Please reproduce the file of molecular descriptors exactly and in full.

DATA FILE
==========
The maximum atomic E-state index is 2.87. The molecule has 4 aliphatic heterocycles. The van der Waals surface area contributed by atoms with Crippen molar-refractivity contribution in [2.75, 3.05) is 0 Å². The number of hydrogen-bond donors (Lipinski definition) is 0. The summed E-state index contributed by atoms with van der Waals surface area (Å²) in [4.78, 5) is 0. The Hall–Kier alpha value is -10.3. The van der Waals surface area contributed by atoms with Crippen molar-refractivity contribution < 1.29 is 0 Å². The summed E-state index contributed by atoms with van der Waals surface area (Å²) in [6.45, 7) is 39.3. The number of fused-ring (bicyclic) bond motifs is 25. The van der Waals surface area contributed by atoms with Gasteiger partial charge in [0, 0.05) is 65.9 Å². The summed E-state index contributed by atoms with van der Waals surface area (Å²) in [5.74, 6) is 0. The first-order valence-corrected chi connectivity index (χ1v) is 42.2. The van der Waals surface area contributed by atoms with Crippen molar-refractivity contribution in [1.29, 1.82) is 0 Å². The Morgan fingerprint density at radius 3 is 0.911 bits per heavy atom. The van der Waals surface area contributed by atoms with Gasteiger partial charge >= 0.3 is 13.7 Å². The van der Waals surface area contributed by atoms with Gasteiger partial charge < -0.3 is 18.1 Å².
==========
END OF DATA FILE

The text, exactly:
The maximum atomic E-state index is 2.87. The molecule has 4 aliphatic heterocycles. The van der Waals surface area contributed by atoms with Crippen molar-refractivity contribution in [2.75, 3.05) is 0 Å². The number of hydrogen-bond donors (Lipinski definition) is 0. The summed E-state index contributed by atoms with van der Waals surface area (Å²) in [4.78, 5) is 0. The Hall–Kier alpha value is -10.3. The van der Waals surface area contributed by atoms with Crippen molar-refractivity contribution < 1.29 is 0 Å². The summed E-state index contributed by atoms with van der Waals surface area (Å²) in [6.45, 7) is 39.3. The number of fused-ring (bicyclic) bond motifs is 25. The van der Waals surface area contributed by atoms with Gasteiger partial charge in [0, 0.05) is 65.9 Å². The summed E-state index contributed by atoms with van der Waals surface area (Å²) in [5.74, 6) is 0. The first-order valence-corrected chi connectivity index (χ1v) is 42.2. The van der Waals surface area contributed by atoms with Crippen molar-refractivity contribution in [1.29, 1.82) is 0 Å². The Morgan fingerprint density at radius 3 is 0.911 bits per heavy atom. The van der Waals surface area contributed by atoms with Gasteiger partial charge >= 0.3 is 13.7 Å². The van der Waals surface area contributed by atoms with Gasteiger partial charge < -0.3 is 18.1 Å².